Machine learning can help this harmonization process although it is fraught with challenges, not least because the models for each tag need to be built especially for each channel, for example the “late shipping” tag for chat will need to be a different model to the “late shipping” tag for email or complaint. What data scientists know is that the process of building the machine learning models is intense: New York Times estimated that up to 80% of a data scientist’s time is spent “data wrangling”. CrowdFlower estimates “data preparation” at 80%. Further, assumptions and errors are an inevitable part of the process where human judgement and skill is required. More than this, 76% of data scientists view data preparation as the least enjoyable part of their work. Furthermore someone needs to build a training set for the models and that typically involves a human somewhere labelling the various interactions into topics and a topology that can drive the correct response. This is laborious in a linear fashion.
There are a number of different approaches to this problem. One company addressing this problem in a novel way is Warwick Analytics which is a spin-out from The University of Warwick. It has developed a proprietary technology called ‘Optimized Learning’ which puts a ‘human-in-the-loop’ in a very effective way: What this means is that the technology classifies the customer interactions in a meaningful way but when its certainty is low, it asks for assistance for a human to classify or ‘label’ the interactions which provide the most information back to training the models. Therefore it is theoretically and practically guaranteed to involve the minimum human interaction to maximise the performance of the models and hence the accuracy. The human trainer can be offline, as well as involving the customer in certain circumstances. The company has worked with many enterprises to improve chatbots, automate contact centers, complaints handling and improve the quality of self-service and FAQs.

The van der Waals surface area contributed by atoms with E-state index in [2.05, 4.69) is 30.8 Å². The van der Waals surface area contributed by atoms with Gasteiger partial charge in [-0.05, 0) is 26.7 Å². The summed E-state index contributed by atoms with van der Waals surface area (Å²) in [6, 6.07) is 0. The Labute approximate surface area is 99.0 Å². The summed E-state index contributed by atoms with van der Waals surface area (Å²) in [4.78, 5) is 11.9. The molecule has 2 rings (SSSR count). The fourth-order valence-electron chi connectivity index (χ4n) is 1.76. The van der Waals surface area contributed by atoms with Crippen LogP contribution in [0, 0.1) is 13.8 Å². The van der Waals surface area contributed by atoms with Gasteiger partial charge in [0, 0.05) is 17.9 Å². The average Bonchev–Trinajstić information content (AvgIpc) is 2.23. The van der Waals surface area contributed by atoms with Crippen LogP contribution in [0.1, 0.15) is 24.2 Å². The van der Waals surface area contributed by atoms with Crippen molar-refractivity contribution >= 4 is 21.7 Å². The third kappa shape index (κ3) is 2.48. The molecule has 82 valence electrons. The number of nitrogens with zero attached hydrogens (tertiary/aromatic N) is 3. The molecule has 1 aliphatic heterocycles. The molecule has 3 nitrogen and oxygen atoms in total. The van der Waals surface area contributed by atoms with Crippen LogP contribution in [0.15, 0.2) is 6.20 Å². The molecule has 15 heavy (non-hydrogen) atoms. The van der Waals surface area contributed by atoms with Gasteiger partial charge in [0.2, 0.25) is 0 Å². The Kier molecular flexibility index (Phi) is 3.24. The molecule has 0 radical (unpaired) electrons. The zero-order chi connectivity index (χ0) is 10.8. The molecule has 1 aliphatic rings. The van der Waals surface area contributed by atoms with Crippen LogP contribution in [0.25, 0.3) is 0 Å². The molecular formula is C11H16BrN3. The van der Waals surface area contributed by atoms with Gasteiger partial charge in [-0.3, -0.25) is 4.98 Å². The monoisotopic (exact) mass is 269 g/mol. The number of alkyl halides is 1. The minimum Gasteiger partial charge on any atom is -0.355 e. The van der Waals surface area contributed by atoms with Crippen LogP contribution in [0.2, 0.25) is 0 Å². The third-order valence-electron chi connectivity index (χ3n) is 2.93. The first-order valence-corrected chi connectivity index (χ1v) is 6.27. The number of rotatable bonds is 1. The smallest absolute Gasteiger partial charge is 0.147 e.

So in conclusion, FAQs are an old-fashioned and much discredited digital experience, yet in the new world of digital transformation and harmonization, they can come back to center stage thanks to some clever technology and the human-in-the-loop.
Warwick Analytics has been featured on Data Science Central discussing how ‘Data Scientists need Designer Labels Too’.